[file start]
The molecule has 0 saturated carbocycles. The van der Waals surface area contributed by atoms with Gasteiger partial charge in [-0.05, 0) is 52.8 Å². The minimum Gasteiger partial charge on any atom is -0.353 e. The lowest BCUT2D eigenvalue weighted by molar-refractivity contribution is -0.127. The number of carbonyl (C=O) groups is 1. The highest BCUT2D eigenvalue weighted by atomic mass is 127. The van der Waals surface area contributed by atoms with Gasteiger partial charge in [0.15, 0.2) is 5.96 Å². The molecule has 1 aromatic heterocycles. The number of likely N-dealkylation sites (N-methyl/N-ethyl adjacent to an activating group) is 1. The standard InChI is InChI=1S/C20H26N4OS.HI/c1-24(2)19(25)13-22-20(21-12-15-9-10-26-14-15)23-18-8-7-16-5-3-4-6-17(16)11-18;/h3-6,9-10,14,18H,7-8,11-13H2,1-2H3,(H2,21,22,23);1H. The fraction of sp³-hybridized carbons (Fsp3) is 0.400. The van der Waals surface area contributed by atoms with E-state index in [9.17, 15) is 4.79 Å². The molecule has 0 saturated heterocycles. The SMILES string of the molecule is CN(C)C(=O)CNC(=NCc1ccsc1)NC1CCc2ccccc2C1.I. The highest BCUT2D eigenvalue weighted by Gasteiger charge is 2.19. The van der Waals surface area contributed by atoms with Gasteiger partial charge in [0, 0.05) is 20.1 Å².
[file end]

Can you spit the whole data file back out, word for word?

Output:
The molecule has 0 saturated carbocycles. The van der Waals surface area contributed by atoms with Gasteiger partial charge in [-0.05, 0) is 52.8 Å². The minimum Gasteiger partial charge on any atom is -0.353 e. The lowest BCUT2D eigenvalue weighted by molar-refractivity contribution is -0.127. The number of carbonyl (C=O) groups is 1. The highest BCUT2D eigenvalue weighted by atomic mass is 127. The van der Waals surface area contributed by atoms with Gasteiger partial charge in [0.15, 0.2) is 5.96 Å². The molecule has 1 aromatic heterocycles. The number of likely N-dealkylation sites (N-methyl/N-ethyl adjacent to an activating group) is 1. The standard InChI is InChI=1S/C20H26N4OS.HI/c1-24(2)19(25)13-22-20(21-12-15-9-10-26-14-15)23-18-8-7-16-5-3-4-6-17(16)11-18;/h3-6,9-10,14,18H,7-8,11-13H2,1-2H3,(H2,21,22,23);1H. The fraction of sp³-hybridized carbons (Fsp3) is 0.400. The van der Waals surface area contributed by atoms with E-state index in [9.17, 15) is 4.79 Å². The molecule has 0 saturated heterocycles. The SMILES string of the molecule is CN(C)C(=O)CNC(=NCc1ccsc1)NC1CCc2ccccc2C1.I. The highest BCUT2D eigenvalue weighted by Gasteiger charge is 2.19. The van der Waals surface area contributed by atoms with Gasteiger partial charge in [0, 0.05) is 20.1 Å².